How You Can Use Indexed Universal life For Your Child and Retirement.
Life insurance with living benefits is what the industry refers to as the “new type of life insurance”. New life insurance offers living benefits and old life insurance doesn’t.
Simply stated, living benefits in a life insurance policy, allows you to access a portion of your policy face amount, while you are still living, assuming you meet the life insurance company’s qualifications.
Consider the hypothetical scenarios below and then ask yourself which makes sense.
The old type or the new type of life insurance:
Indexed Universal Life Insurance.
Scenario - A (OLD TYPE)
Abigail is current paying $150/month into her indexed universal life insurance policy. The policy is growing at an average of 5-7% per year and performing well. Should she pass away, her family will have $500,000 of tax-free inheritance, which is the traditional way people use life insurance – upon death. Should she need to access the cash value in retirement, she will have approximately $30,000/year for 20 years, available tax-free.
But, what happens if she has a stroke? Or gets diagnosed with MS or Parkinson’s?
Her family will have to use their savings to cover the costs of at-home health care or a long-term care facility, causing untold stress on their income and/or lifestyle.
Indexed Universal Life Insurance. Scenario - B (NEW TYPE)
Braxton is currently paying $170/month for an indexed universal life policy that is growing at an average of 5-7% and performing well. He too will have the $500,000 death benefit and roughly $30,000/year income stream in retirement. Same as above, but here’s where things are different.
If Braxton is diagnosed with a condition or suffers a critical illness such as a heart attack or stroke, he will be able to take 2% of the death benefit (2% of $500,000) which equals $10,000 per month to cover the costs of at-home health care or long-term care.
In this scenario, the policy death benefit is used to offset or cover the costs of treatment vs. forcing the family to pay out of pocket from their savings.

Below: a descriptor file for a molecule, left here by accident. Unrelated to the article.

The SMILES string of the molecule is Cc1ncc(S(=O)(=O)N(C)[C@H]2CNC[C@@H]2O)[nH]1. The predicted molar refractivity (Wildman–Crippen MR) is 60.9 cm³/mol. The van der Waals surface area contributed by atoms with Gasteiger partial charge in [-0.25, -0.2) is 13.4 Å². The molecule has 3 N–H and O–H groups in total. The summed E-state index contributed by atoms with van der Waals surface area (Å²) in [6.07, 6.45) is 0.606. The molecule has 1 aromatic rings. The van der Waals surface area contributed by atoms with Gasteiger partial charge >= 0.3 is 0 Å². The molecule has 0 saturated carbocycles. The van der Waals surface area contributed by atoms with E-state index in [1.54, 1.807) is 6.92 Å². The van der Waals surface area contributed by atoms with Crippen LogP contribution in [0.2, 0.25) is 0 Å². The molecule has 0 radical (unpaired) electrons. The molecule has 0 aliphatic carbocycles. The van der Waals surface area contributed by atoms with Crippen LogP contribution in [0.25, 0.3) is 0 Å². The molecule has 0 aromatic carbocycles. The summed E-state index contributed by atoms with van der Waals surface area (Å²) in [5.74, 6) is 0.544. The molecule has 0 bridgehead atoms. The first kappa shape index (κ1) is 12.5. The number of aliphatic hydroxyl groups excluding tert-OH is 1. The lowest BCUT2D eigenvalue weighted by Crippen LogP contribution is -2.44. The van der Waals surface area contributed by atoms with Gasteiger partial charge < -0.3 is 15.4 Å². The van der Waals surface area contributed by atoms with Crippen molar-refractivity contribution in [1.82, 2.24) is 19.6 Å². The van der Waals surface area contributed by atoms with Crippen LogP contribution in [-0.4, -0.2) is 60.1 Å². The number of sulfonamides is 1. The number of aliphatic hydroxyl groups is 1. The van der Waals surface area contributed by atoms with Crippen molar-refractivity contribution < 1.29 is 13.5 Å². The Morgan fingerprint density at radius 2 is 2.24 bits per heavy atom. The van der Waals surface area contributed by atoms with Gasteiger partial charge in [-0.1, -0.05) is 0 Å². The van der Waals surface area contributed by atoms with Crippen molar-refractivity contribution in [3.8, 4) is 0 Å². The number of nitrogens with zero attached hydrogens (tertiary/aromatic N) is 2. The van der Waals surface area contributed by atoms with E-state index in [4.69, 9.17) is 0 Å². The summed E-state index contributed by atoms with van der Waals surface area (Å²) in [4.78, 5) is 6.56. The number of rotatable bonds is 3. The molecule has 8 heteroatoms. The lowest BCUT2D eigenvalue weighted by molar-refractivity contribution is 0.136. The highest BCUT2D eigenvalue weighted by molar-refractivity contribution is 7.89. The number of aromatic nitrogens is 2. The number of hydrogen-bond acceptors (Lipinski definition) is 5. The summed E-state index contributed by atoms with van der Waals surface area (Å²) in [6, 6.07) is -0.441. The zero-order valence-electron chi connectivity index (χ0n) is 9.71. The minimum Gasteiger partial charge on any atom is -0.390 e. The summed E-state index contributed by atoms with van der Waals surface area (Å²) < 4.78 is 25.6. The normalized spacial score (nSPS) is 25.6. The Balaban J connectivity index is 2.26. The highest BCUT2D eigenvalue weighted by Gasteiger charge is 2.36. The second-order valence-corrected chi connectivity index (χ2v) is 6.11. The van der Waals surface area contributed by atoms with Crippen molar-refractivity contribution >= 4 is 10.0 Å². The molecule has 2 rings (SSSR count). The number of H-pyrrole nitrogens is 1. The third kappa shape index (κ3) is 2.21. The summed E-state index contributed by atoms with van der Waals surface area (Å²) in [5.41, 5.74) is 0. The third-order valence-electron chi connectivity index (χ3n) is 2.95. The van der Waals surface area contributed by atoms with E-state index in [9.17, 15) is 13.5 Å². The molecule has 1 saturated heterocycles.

Some policies even allow clients to accelerate the policy death benefit up to $2,000,000.
Does it make sense to purchase a long-term care policy for hundreds of dollars a month when you can simply upgrade your life insurance for a fraction of the cost (assuming you can qualify)?
Using life insurance with living benefits is an efficient way to solve long-term care planning without having to commit to the high premiums that often come with an LTC policy. Plus, if you are already using indexed universal life insurance as a retirement savings alternative, you might as well let it work double duty.
We strongly believe every person who already has life insurance should be replacing their old policies with the new type that includes living benefits.
Using Indexed Universal Life Insurance with Children.
Indexed universal life insurance is a great way to start a savings account for children as young as 2 weeks old.
Due to the tax-free benefits the IRS has allowed permanent life insurance to offer, it’s important to consider the impact it can have when the cost of insurance is at its lowest.
This means that you can put more premium dollars allocated to growth than death benefit.
The hypothetical example below shows how a policy started on an infant at $100 / month turns into $1,400,000 in cash value at age 66.
If you knew you could potentially create $1,400,000 in retirement savings by simply putting away $100/month, why wouldn’t you?
This is a prime example of how permanent life insurance can make a difference in your family for many generations to come, not just upon death.
To really help this sink in, below is the same illustration example as above, but we used a $500 premium. You’ll notice the cash value as illustrated shows nearly $8 million, with a death benefit of almost $10 million. This is a great example of how you can use indexed universal life insurance to diversify your retirement savings.